Dr. Kanter: Very low (1-2 in 1000 cases) particularly given advances in medical care. And of course the very small number of cases since we declared measles eliminated in the US 19 yrs ago. But the disease can still be quite severe and cause permanent disability. In general:

1 in 1,000 measles cases will develop encephalitis, or infection/inflammation of the brain. This often leads to permanent brain damage, or deafness, or both.

NOLAnews35 karma

Maria: That's a good question. We have been generally reporting on the number of people who are sick, which was up to 127 confirmed cases in 2019. From a 2018 CDC report, hospitalization occurs in 1 out of 4 cases, the death rate was 1 out of 1000 cases in the U.S.

This is a link to the report. It's about a year old, so the data may not be up to date

S1NCL41R17 karma

its about 1 - 2 / 1000 per
slide 7 (they dont break out the cohorts)

NOLAnews16 karma

Maria: I couldn't find anything more recent. But yes 1-2 out of 1000. 1-4 cases lead to hospitalizations according to that report

Pouranotherdrink88 karma

I was never vaccinated (my mom didn’t think it was necessary). I’m almost 30 years old and now I’m scared. How soon after you get the vaccine does it become effective. Also, what other vaccines do I need to get and will a dr judge me for being so dumb? I’m kind of embarrassed at this point.

NOLAnews69 karma

Maria: Hi! The CDC provides great information regarding Measles and the MMR vaccine.

It is 97 percent effective and provides protection anywhere between 10 days to 2 weeks.

This chart, also from the CDC, provides a schedule of recommended vaccinations for adults.

NOLAnews52 karma

Dr. Kanter: THANKS FOR ASKING THIS!!! Great question and I am sure other folks have the same question. Docs will not judge you- they will be happy and proud (as am I!) you are taking the initiative to do this. I wish all my patients had this type of initiative.

The vac generally takes about 14 days to build up protection.

TenchiRyokoMuyo79 karma

My sister follows the anti-vax beliefs. We have tried EVERYTHING to get her to vaccinate her son. She has refused completely, and it has become a sore subject. She believes that vaccines are dangerous, and could cause autism. Well, my nephew, unvaccinated, was recently diagnosed with autism...and she continues to refuse.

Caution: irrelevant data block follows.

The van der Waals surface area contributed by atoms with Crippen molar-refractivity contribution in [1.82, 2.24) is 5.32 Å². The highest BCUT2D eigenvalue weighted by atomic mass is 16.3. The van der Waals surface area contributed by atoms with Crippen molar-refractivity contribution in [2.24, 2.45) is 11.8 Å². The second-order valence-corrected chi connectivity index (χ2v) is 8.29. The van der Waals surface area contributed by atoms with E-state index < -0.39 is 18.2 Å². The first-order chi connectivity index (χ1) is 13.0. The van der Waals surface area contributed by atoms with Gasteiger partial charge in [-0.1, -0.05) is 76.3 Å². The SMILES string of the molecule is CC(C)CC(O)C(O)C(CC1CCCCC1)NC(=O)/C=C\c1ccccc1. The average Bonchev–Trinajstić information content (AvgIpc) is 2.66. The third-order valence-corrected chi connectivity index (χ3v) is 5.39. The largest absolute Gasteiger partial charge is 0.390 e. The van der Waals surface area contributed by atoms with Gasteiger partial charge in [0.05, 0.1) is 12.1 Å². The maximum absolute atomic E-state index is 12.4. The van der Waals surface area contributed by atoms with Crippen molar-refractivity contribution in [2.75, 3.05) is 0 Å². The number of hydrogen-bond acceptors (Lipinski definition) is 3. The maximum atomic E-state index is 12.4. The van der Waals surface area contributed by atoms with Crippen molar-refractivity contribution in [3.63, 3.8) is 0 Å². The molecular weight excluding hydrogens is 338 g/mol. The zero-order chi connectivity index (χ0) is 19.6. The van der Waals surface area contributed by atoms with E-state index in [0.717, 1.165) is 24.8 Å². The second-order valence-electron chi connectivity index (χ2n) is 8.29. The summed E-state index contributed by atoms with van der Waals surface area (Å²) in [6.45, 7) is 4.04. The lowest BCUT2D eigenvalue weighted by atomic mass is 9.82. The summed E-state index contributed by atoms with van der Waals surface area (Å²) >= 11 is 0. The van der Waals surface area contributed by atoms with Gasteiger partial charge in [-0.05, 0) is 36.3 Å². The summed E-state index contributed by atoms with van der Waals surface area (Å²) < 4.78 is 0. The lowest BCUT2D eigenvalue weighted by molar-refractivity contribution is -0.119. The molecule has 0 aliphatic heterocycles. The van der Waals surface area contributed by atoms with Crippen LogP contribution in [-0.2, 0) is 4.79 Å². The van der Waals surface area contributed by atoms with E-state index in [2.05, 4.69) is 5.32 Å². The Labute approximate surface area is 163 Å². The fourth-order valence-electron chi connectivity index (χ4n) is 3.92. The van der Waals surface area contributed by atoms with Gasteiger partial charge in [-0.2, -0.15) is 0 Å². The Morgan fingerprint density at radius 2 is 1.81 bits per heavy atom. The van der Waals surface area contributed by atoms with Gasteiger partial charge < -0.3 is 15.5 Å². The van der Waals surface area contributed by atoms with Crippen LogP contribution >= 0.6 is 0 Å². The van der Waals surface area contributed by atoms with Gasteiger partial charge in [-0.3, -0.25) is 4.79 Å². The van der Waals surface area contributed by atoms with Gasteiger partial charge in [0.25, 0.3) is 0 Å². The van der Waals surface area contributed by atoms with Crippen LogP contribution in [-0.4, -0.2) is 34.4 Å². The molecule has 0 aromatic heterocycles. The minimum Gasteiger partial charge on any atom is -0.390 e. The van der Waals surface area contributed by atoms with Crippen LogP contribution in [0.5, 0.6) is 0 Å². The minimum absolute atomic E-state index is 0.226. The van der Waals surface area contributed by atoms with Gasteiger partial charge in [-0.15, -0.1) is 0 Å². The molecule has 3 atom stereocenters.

Is there any recommendations you could give on what we can do? I truly fear for my nephew, and what his life will be like without vaccines.

NOLAnews36 karma

Dr. Kanter: Another great question. Tough, frustrating situation. I faced a similar situation with a close friend of mine. Best advice is not to demonize her- she is doing what she believes is best for her kids (like all parents!)- she just happens to have fallen victim to all misinformation out there. Keep her close, keep the lines of communication open, and keep trying to deliver new forms of accurate information. Someday, hopefully, it will stick. Let me link to a few of my favorite resources:

Katherine197351 karma

I am 45 do I need a MMR booster? I keep forgetting to ask my doctor.

NOLAnews38 karma

Dr. Kanter: If you received your vaccine as a kid, likely not. CDC generally considers "evidence of immunity" as written documentation of previous vaccination. That said, if you are a healthcare worker or high-risk for other reasons (discuss with your doc), you might need to have labs drawn to check titters and determine if you still have immunity.

uknolickface38 karma

What percentage of the population has had negative reactions to vaccines?

NOLAnews59 karma

Dr. Kanter: Very, very, very few people, and of those who do have reactions, the overwhelming majority are minor like a small rash, low-grade fever, or feeling achy for a day or two. FDA and CDC keep very close tabs on vaccine reactions- CDC has a nice page to learn more about how they track and monitor:

Kingcentaur17 karma

Do you believe that this is because of the more recent anti-vaxxers refusing to vaccinate their children and even themselves?

What can be done to better educate the public of vaccines?

NOLAnews18 karma